Armed herders invade Kenya’s most important wildlife conservancy

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Eastern Escarpment of the Great Rift Valley, Northern Kenya (Photo by the Luxury Safari Company)

GR: Combine global warming-forced drought with politics and you get indigenous people destroying nature so that they can live a richer life than their neighbors.

Drought in Samburu, to the north of Laikipia, has led to herders ranging further afield than normal. Photograph: Stephen Morrison/EPA

“Thousands of heavily-armed herders are invading conservancies, private properties and smallholdings in Laikipia, one of Kenya’s most important wildlife areas, as they search for pasture for their cattle.

“Over the past couple of weeks, about 10,000 nomadic herders, armed with automatic rifles and driving 135,000 cattle, have left a trail of destruction and chaos in the county, just three hours drive from Nairobi. The herders have indiscriminately killed wildlife – from elephants, giraffes, zebras and lions to family dogs. Residents have been injured, some seriously. At least one person has been killed, according to reports.

“This is just the latest but most serious clash between the herders and the residents of Laikipia, after a series of incursions dating back at least a few years. This time private game lodges, ranches and smallholdings owned by farmers are being targeted systematically. David Mwaweu, who owns a small farm, said that armed herdsmen passed his way as they marched towards private land where they have since been “stealing grass for their cows”.

“The wildlife deaths appear to be a tragic byproduct of the violence. At least six elephants have been killed in the last two weeks, and graphic photos of a decapitated zebra and a skinned buffalo, among many others, have been posted on Twitter and Facebook.“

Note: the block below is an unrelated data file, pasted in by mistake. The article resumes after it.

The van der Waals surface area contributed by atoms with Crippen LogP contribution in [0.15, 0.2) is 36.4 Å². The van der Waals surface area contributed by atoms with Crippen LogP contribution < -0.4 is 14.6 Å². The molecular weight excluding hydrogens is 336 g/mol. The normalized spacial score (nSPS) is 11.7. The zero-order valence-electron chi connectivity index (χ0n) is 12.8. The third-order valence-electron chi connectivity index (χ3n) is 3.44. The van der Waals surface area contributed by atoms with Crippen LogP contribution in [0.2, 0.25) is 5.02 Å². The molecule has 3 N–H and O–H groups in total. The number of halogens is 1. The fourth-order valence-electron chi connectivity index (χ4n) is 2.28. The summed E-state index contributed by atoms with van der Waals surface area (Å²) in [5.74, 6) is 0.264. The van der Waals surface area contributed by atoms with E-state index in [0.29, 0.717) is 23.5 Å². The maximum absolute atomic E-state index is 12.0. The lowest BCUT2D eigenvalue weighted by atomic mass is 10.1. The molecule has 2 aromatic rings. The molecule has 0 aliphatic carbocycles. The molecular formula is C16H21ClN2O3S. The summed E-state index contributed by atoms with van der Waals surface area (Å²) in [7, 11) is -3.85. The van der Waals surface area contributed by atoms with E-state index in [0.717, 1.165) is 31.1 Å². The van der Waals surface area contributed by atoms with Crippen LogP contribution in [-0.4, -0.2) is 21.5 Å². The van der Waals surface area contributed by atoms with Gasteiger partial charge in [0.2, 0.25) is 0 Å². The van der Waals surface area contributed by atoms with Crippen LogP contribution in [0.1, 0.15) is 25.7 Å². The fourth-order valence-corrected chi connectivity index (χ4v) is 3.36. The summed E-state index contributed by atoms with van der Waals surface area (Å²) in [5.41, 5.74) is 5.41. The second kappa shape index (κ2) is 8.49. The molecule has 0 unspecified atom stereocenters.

An elephant carcase found at a Laikipia waterhole. The elephant had been shot. Photograph: Laikipia Farmers’ Association

“The elephants are being shot for several reasons,” said Max Graham, CEO of Space For Giants, a conservation organisation headquartered in Laikipia. “First, the herders are coming into conflict with elephants at water points, and shooting at them to scare them away. Second, some of these herders now in Laikipia, but not indigenous to the area, are traditionally hunters: to kill an elephant is a rite of passage in their culture.” –Adam Cruise, Armed herders invade Kenya’s most important wildlife conservancy | Environment | The Guardian

Rangeland forage availability and management in times of drought – A case study of pastoralists in Afar, Ethiopia

Poor Management of Livestock Grazing

Wild Horses and Weeds

Wild Horses on a Former Great Basin Shrubland Destroyed by Livestock Grazing, Invasive Plants, and Fire. Abusive practices allowed by U. S. land management agencies continue at this site even now that little is left.

GR:  The researchers that performed this study end their report with an urgent call for range science to make Ethiopian grazing sustainable. It is probably a futile call. Range scientists studied and developed sustainable grazing systems in the U. S. almost a century ago. U. S. government land-management agencies applied various “rest-rotation” systems to millions of acres of public lands beginning in the 1930’s. Nevertheless, U. S. ranges have steadily lost productivity. Vast areas have deteriorated beyond any hope of recovery. This happened because desires of an industry consisting of ranchers and corporate conglomerates opposed scientific management from the beginning. U. S. Government agencies under the control of politicians representing the grazing industry never properly applied the restrictions required for sustainable management. Along with lost cattle-raising possibilities, there has been a massive loss of wildlife and native plants. It is now clear that range science cannot prevent short-term human desires from trumping wise management and long-term sustainability.